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Annual National Falls Prevention Checkup

Saturday was the first day of fall and it was lovely, sunny and warm, here. How about where you live?

Also, in the United States, it was the tenth annual National Falls Prevention Day, sponsored by the National Council on Aging (NCOA) – always a good time to review one's habits and home for falling safety.

I write about fall prevention so frequently that you must know the U.S. statistics related to people 65 and older by now. The two most important are:

  • An elder is treated for a fall in an emergency room every 13 seconds
  • In 2016, 29,668 people in that age group died as the result of a fall

If that doesn't get your attention, in May, the Los Angeles Times, working with data from the Centers for Disease Control, reported an alarming increase in death from falls among elders:

”...falls ended the lives of 61.6 out of every 100,000 senior citizens [in 2016]. Back in 2007, there were 47 fall-related deaths for every 100,000 senior citizens. That means the mortality rate due to falls increased by 31% over the course of a decade...”

The Times attributes the increase to growing numbers of people living longer, and Kaiser Health News reports that one's 80th birthday is a warning sign of increased susceptibility to falling:

”Fear of falling — and the emotional and physical blowback from a fall — are part of turning 80.

“If you are in your 80s and living at home, the chance that you might fall in a given year grows more likely, said Kritchevsky...The study notes that the risk increases with age, making people in their 80s even more vulnerable.”

So this is a good time to do a home and personal inventory to reduce the possibility of falling. The biggest change I made this year is to give up ladders. I'm just not as sure-footed getting up and down on them, so time to stop.

This video, even with its brevity, covers almost everything you need to know about preventing falls.

This infographic from the NCOA covers similar ground:


And this is a list of websites about most of the hazards and preventions we should check for and correct once a year:

National Institute on Aging

AARP – Preventing Falls in the Elderly

Mayo Clinic


National Institute on Aging

Just this week, Apple announced the release of its Series 4 Apple Watch that includes a fall detection algorithm. (It is also a blood pressure and heart rate monitor). Here is a photo:


Reports MobiHealth News,

”Apple's addition of fall detection is likely to be overshadowed by the ECG news, but it's also an impressive achievement...

"When the Watch detects the fall, it will give the user an opportunity to call an emergency contact. But if it detects that the user is immobile for one minute after the fall, it will automatically reach out to authorities using Apple's emergency alert system. It also sends a message to emergency contacts in that situation.”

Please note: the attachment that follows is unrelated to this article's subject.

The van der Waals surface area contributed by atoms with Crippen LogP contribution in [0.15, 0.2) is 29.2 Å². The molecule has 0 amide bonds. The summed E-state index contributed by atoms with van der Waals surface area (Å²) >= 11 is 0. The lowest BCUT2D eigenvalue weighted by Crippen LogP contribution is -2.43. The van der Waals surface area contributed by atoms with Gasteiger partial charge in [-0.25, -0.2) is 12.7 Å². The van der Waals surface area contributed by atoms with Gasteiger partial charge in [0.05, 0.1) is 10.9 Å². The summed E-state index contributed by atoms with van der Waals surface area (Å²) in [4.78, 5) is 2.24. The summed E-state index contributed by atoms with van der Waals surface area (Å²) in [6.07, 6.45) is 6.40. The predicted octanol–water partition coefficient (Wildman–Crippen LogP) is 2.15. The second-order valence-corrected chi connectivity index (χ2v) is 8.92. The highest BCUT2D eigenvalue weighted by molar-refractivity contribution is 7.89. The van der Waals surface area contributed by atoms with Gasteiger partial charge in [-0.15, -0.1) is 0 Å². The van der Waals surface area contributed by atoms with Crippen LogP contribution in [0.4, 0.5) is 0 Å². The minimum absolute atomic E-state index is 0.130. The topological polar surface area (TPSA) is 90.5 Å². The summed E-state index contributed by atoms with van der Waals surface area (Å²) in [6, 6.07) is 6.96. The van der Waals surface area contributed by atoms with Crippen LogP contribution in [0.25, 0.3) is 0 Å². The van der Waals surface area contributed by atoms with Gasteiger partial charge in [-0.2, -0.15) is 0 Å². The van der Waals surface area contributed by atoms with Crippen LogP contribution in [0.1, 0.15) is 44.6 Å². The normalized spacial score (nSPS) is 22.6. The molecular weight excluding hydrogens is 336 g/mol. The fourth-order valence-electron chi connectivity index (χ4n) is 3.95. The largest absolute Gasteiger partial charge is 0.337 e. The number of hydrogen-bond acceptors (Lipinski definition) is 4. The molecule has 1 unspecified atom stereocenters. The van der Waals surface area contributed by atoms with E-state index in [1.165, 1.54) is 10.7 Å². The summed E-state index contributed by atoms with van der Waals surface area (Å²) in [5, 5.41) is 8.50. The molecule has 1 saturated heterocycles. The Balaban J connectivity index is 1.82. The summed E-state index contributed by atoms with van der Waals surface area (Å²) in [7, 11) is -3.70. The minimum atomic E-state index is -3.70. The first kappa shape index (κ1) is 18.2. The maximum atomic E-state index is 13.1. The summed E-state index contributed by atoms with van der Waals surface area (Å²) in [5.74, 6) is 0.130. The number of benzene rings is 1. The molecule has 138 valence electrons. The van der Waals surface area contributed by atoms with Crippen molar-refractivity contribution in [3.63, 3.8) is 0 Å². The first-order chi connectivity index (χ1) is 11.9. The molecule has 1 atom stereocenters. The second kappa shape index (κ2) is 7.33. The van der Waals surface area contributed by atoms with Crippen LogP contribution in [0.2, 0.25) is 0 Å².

Of course I have no idea how well this works – just letting you know it exists, among many other kinds of wearable falls detection devices. You will find one comparison list here.

On the other hand, if you're thinking this is too much ado about only one kind of elder danger (it isn't, but go with me on this for a moment), there is always this solution to taking a fall:


My apologies to the TGB reader who sent this cartoon – I forgot to make note of your name.


Good reminders, Ronni.

My TaiChi instructor drills doing squats as one of the most important exercises for balance and not falling. I also got rid of all throw rugs and consciously get out of the shower tub holding onto somethings attached to a wall.

I've seen friends' lives changed from one mistake. One didn't want to break the teacup she was carrying, so had a bad fall instead, from which she will never fully recover. Solve that by whenever carrying anything, except a baby or child, that whatever's in your hands will first get tossed if a problem occurs. Do this enough times mentally and it's in your mind and body parts to stay aware and away from questionable actions.

It goes without saying to wear suitable shoes whenever possible (when is it not?), use a walking stick, give the roller blades away.

And accept new limits. At 75, I recently realized that I can't run, though if in a panic, who knows. But on a secure foam track, it doesn't happen. Also cannot lift heavier home small appliances, etc., that are on shelf adjacent to the floor or needing a footstool. I can get TO them, but chancy to lifting them or myself securely.

And now I no longer find the "I can do this" motto of any use or pride without safety evaluations included.

Thank you Ronni, for this timely and comprehensive 'state of the art' reminder list. Good ideas from Simone, too !

Since breaking both bones in my right wrist in May 2016 I have been highly motivated to get serious about most of the ideas you included. Hyper-vigilant is likely closer to my truth, and the reward is no more falls so far. :-)